May 26, 2010 4:32 AM   Subscribe

Anybody know a way of playing two movie files simultaneously, in sync?

I have two files of the same foreign-language film, each with its own English subtitles.
I'm trying to translate said film.
Seeing as I don't speak the source language, it would be helpful to me to see the two different translations, so as to better infer the original meaning.
I'd need play/stop commands to be sent to both films.
Is this possible with any app you know?
Win XP solutions accepted, MacOS X solutions preferred
posted by Silky Slim to Computers & Internet (13 answers total)

Response by poster: Nice find but nope.. Doesn't work. Not with the current version of Quicktime anyway.
posted by Silky Slim at 5:54 AM on May 26, 2010

VLC on one and Quicktime on the other.
posted by nevercalm at 6:10 AM on May 26, 2010

Response by poster: But how would I send Play and Stop commands to both at once?
posted by Silky Slim at 6:37 AM on May 26, 2010

one idea comes to mind:

Use VirtualDub (or similar) to hard code one set of subtitles into the movie itself but place them a bit high on the screen. That way you have space enough below to run the 2nd, soft coded subtitles below.

If you feel the 1st set of subtitles end up too high and interfere too much with the video, maybe you could alter the size of the frame and add some extra space to the bottom. Then you'd have space enough for both subtitle sets.

Anyway, you'd still end up with one player, but 2 subtitles.

another idea: use subtitle workshop to blend both subtitle tracks (if you are using 2 separate tracks that this software supports).
posted by alchemist at 6:56 AM on May 26, 2010

Use Automator (in the Mac OS X Applications folder). Create a new workflow and then press the record button. Have the two movies already open, then just quickly press play in one video, move the mouse, then press play on the other video. Then press 'stop recording' in Automator. Don't move the video windows -- then run the script to play/pause the videos.

There may be other, better ways to use Automator for this task as well...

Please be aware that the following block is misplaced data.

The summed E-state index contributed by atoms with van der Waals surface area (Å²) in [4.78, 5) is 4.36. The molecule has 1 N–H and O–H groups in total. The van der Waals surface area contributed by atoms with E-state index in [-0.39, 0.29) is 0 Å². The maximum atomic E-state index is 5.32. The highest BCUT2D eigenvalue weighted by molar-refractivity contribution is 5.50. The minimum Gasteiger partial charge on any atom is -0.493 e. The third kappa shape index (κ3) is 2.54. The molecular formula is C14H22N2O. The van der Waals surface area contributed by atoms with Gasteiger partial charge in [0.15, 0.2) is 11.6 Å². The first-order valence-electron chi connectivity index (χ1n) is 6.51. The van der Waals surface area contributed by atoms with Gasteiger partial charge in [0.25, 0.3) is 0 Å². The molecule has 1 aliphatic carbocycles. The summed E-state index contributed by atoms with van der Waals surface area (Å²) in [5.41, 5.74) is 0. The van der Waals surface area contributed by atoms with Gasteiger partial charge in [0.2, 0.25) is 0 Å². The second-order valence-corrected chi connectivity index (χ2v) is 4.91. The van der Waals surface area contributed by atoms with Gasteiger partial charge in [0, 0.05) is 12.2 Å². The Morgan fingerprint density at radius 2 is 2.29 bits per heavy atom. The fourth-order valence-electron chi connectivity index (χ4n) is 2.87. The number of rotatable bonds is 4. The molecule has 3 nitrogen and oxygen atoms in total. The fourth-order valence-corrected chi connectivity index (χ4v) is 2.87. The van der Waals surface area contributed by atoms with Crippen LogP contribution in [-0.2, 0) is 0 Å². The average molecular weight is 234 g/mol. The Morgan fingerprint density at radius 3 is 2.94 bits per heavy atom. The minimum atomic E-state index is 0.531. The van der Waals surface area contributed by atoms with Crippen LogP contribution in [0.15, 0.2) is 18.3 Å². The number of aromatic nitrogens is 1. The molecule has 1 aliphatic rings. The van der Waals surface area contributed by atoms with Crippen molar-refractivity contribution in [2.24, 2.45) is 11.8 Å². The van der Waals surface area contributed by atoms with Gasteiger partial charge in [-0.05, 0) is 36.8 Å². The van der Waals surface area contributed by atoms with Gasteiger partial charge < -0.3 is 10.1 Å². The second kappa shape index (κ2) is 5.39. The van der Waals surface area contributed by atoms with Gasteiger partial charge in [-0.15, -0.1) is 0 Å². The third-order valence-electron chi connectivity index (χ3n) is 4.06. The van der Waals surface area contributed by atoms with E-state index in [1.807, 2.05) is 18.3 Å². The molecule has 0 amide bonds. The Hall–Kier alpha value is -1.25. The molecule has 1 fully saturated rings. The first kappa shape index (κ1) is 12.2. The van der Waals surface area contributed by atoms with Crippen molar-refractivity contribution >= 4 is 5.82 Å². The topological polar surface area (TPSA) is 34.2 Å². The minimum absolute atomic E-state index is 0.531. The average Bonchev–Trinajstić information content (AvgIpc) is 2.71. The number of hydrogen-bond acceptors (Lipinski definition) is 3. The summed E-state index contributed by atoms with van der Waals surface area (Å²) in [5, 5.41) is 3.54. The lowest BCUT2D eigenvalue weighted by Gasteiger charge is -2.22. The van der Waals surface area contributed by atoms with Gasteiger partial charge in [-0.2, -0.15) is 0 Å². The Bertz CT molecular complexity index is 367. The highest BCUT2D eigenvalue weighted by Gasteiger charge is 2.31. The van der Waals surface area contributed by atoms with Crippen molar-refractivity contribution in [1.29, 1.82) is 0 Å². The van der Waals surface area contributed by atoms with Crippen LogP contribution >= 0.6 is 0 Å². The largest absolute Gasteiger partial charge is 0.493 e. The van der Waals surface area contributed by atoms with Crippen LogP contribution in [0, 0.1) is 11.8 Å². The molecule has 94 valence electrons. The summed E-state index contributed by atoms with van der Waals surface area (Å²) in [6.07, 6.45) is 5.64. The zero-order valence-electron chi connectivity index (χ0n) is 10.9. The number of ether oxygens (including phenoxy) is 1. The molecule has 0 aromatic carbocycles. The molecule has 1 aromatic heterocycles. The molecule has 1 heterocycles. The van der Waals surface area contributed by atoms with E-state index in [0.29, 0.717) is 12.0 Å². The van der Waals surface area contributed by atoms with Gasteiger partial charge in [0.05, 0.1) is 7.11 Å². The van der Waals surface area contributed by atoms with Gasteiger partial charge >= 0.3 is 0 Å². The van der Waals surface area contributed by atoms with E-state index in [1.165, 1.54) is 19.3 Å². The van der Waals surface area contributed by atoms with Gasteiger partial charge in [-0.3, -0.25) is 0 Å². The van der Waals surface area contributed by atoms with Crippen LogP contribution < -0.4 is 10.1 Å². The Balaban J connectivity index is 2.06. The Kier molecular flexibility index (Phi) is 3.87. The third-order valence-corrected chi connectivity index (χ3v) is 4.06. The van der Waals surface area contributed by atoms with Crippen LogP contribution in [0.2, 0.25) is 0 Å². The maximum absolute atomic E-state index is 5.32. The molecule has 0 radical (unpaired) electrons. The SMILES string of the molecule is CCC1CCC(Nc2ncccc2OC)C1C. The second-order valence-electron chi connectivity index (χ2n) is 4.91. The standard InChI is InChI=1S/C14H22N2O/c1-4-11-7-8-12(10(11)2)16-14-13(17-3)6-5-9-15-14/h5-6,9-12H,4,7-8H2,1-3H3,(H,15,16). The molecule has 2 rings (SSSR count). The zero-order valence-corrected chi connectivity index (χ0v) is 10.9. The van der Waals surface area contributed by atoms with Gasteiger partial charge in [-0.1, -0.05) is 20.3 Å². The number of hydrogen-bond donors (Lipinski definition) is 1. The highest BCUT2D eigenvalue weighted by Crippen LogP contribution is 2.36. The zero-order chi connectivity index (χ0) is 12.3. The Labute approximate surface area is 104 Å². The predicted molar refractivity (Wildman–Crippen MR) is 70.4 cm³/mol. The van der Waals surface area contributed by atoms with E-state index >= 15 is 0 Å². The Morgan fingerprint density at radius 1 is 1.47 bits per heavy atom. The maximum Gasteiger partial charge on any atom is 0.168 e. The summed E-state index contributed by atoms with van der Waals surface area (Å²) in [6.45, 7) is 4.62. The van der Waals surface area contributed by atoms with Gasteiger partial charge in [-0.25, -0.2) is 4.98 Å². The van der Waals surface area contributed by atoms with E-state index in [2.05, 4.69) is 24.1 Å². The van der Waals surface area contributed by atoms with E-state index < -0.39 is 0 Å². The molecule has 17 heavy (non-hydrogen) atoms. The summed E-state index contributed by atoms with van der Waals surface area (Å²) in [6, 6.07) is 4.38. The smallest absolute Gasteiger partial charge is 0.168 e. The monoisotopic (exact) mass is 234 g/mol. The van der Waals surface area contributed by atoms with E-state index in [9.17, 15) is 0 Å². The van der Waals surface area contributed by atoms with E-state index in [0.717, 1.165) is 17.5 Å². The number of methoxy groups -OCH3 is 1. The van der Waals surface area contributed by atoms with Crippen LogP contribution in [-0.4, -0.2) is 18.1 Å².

posted by whiskeyspider at 7:58 AM on May 26, 2010

Do you have two Macs? Why not set them both up side-by-side then use a remote to send the appropriate commands. (The IR will go to both Macs.)

If not, AppleScript is your friend. Do you have QuickTime Player 7? If so, open one movie in QT7 and the other in QTX (in Snow Leopard) and use this applescript:

tell application "QuickTime Player"
if playing of document 1 is true then
pause document 1
play document 1
end if
end tell

tell application "QuickTime Player 7"
if playing of document 1 is true then
pause document 1
play document 1
end if
end tell

I would advise muting the audio in one movie.
posted by 47triple2 at 8:33 AM on May 26, 2010

For QuickTime and VLC, although it seems to have problems getting slightly off-sync:

tell application "QuickTime Player"
if playing of document 1 is true then
pause document 1
tell application "VLC" to play
play document 1
tell application "VLC" to play

end if
end tell
posted by 47triple2 at 8:56 AM on May 26, 2010

You can do this fairly easily with GraphEdit in XP. It's a tool from Microsoft for working with their video framework, but it will do what you want without much effort.

Dragging files into the workspace of the app usually works, but if you want a second file in the same workspace you may need to use "Render Media File" from the file menu. Just do that once for each file. This will give you two video windows with a single set of play/pause controls. It's not very elegant as a media player, but it will work. A big mess of a flow chart will be in the workspace window behind the video windows, but you can ignore that.

The official way to get GraphEdit is by downloading the entire Windows Platform SDK and looking for graphedt.exe in the "bin" directory where you install it. But you can also find GraphEdit on its own from independent websites of various levels of sketchiness.
posted by dodecapus at 9:07 AM on May 26, 2010

David Pogue recently did something similiar by embedded the videos in Keynote.
posted by mmascolino at 9:47 AM on May 26, 2010

Best answer: You can still do it in Quicktime; that previous key combo is outdated.

Press Command-Return in quicktime to stop and start all open movies.
posted by reeddavid at 10:25 AM on May 26, 2010 [2 favorites]

VLC can do it all on its own.

Under the 'Media' dropdown, select 'Advanced Open File'.

From there, select your first file.
Near the bottom, there should be a check box labeled 'Show more options'. Check it.

That should reveal more options, including a check box labeled 'Play another media'. Check it.

In the 'Extra media' box, select your second file.

Hit play.
posted by CrystalDave at 11:22 AM on May 26, 2010 [1 favorite]

Response by poster: Thanks reeddavid! Best answer! Exactly what I needed!
CrystalDave - I tried what you said in VLC, found the option called "Play another media (sic) synchronously" and chose the second file, but curiously, it only played one file.
alchemist - both films had hardcoded subs. Sorry, should've mentioned that.
Thanks to all the Daves, Davids and others who replied!!!
posted by Silky Slim at 1:55 PM on May 26, 2010

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